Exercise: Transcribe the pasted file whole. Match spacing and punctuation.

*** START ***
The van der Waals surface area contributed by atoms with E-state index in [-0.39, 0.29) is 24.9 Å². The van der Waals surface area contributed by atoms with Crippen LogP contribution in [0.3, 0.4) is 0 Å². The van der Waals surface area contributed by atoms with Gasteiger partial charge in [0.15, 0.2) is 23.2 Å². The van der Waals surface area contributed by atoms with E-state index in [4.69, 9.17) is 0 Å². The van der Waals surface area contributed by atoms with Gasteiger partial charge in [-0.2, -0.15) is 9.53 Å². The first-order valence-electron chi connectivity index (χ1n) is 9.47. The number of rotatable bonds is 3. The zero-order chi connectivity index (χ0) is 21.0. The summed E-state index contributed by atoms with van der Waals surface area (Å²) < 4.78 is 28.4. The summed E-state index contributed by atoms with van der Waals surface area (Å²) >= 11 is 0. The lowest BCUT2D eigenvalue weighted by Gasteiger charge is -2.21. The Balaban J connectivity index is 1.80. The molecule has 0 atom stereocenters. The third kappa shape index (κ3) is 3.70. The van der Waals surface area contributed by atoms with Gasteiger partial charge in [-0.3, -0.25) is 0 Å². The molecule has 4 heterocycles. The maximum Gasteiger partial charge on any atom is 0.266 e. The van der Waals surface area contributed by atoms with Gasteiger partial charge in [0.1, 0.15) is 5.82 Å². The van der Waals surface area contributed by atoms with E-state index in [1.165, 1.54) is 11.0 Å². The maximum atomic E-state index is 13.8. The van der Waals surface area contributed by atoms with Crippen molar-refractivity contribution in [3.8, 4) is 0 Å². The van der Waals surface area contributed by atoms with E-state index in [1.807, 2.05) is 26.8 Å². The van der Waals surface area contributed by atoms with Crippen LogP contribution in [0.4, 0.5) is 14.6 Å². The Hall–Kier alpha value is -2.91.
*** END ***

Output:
The van der Waals surface area contributed by atoms with E-state index in [-0.39, 0.29) is 24.9 Å². The van der Waals surface area contributed by atoms with Crippen LogP contribution in [0.3, 0.4) is 0 Å². The van der Waals surface area contributed by atoms with Gasteiger partial charge in [0.15, 0.2) is 23.2 Å². The van der Waals surface area contributed by atoms with E-state index in [4.69, 9.17) is 0 Å². The van der Waals surface area contributed by atoms with Gasteiger partial charge in [-0.2, -0.15) is 9.53 Å². The first-order valence-electron chi connectivity index (χ1n) is 9.47. The number of rotatable bonds is 3. The zero-order chi connectivity index (χ0) is 21.0. The summed E-state index contributed by atoms with van der Waals surface area (Å²) < 4.78 is 28.4. The summed E-state index contributed by atoms with van der Waals surface area (Å²) >= 11 is 0. The lowest BCUT2D eigenvalue weighted by Gasteiger charge is -2.21. The Balaban J connectivity index is 1.80. The molecule has 0 atom stereocenters. The third kappa shape index (κ3) is 3.70. The van der Waals surface area contributed by atoms with Gasteiger partial charge in [-0.3, -0.25) is 0 Å². The molecule has 4 heterocycles. The maximum Gasteiger partial charge on any atom is 0.266 e. The van der Waals surface area contributed by atoms with Gasteiger partial charge in [0.1, 0.15) is 5.82 Å². The van der Waals surface area contributed by atoms with E-state index in [1.165, 1.54) is 11.0 Å². The maximum atomic E-state index is 13.8. The van der Waals surface area contributed by atoms with Crippen molar-refractivity contribution in [3.8, 4) is 0 Å². The van der Waals surface area contributed by atoms with E-state index in [1.807, 2.05) is 26.8 Å². The van der Waals surface area contributed by atoms with Crippen LogP contribution in [0.4, 0.5) is 14.6 Å². The Hall–Kier alpha value is -2.91.